• Agreed. This whole thing just reeks of cultural appropriation. Makes me wonder if they even THINK for a one second about the articles the chose to publish sometimes.

    • Ashley

      I couldn’t agree more.. I have read everygirl since it started but articles like this are clearly showing the main demographic the site writes for.. I understand what the writer is saying but these terms aren’t new at ALL! If you look around, you will see these terms everywhere… even in mainstream media

      • Allison

        Did everyone miss the part where this was supposed to be a fun / funny article?

    • LL

      This makes me wonder… what are considered new slang terms? Lol I’m not trying to make a point or argument; I’m just genuinely curious.

  • Jackie Oh!

    I realize some posted comments may be the same as the ones I’ve made here, but I am too lazy to delete anything someone added after I originally typed this. Don’t hate me!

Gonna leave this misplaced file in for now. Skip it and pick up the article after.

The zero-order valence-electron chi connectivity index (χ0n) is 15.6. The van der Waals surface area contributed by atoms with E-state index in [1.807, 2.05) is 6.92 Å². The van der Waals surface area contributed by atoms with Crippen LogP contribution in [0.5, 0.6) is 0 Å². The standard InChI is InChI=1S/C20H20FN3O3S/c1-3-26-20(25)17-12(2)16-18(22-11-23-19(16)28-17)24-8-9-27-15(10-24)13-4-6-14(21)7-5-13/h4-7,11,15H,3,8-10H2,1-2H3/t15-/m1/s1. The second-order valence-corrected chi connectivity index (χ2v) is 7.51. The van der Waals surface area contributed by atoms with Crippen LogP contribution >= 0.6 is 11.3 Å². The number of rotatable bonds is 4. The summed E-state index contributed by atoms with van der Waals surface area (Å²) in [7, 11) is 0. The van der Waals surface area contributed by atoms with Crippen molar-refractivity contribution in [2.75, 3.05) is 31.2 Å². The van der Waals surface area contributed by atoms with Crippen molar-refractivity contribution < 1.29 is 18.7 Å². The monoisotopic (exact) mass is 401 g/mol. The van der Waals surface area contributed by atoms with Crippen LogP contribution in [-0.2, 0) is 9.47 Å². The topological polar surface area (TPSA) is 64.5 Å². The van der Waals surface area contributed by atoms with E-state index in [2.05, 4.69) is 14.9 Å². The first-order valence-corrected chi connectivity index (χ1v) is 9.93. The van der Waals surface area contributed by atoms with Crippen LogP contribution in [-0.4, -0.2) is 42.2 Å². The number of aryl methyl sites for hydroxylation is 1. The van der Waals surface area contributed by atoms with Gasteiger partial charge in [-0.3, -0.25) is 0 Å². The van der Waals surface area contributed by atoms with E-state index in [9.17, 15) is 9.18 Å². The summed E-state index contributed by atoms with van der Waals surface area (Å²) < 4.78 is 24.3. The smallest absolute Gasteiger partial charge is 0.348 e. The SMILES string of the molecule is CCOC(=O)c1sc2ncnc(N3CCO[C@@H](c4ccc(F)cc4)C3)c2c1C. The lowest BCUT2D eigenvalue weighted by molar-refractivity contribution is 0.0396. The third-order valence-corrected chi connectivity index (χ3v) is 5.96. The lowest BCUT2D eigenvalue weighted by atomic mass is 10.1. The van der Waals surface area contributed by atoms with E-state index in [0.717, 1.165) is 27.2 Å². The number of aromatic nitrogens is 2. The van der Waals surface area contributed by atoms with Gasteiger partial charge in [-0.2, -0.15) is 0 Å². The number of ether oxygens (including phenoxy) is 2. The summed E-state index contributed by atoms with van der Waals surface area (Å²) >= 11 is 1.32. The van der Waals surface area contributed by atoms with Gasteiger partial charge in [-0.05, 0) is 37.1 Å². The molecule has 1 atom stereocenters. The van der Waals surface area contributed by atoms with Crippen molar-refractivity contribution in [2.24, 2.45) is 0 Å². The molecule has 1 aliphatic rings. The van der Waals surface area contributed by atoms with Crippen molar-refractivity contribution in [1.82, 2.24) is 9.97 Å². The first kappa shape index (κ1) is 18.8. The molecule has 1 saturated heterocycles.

Anyways, many of these are not new! They are just now going mainstream (I assume) because social media is a thing. If you watch a documentary called “Paris is Burning” you’ll hear snatched and tea – they originated in the New York underground gay culture of the 80’s and 90’s. Hunty and Extra I first heard in black culture during the 2000’s. Stan – yes it is from an Eminem song but it has been being used pretty solidly since the song came out. Ship or “Shipping” is from old forums in the 90’s, specifically The X-Files. Interesting…

    By the way, I am NOT cool…hip…any of that!

  • Lyndsay this had me cracking up! I didn’t know over half of these so does that mean I’m becoming old?

    http://www.kelseymarie.co

  • BipolarBlackGirl

    I’m in my late twenties and I thought Twitter was keeping me hip but apparently it is not. RHOA taught me about “tea”, “snatched” and “hunty”. Stan is a pretty old term and Netflix and chill is annoying.

  • Kia

    Yep, feeling pretty dang old.

  • Ashley Z

    Rupaul’s Drag Race taught me most of the above.

  • Michelle

    I think I’ve always been old at heart. I have never been able to pull off slang when I’m being genuine – so it’s only reserved for being funny 😉

  • Terry

    “Hunty” is Cunt and Honey combined at least that’s as I know it.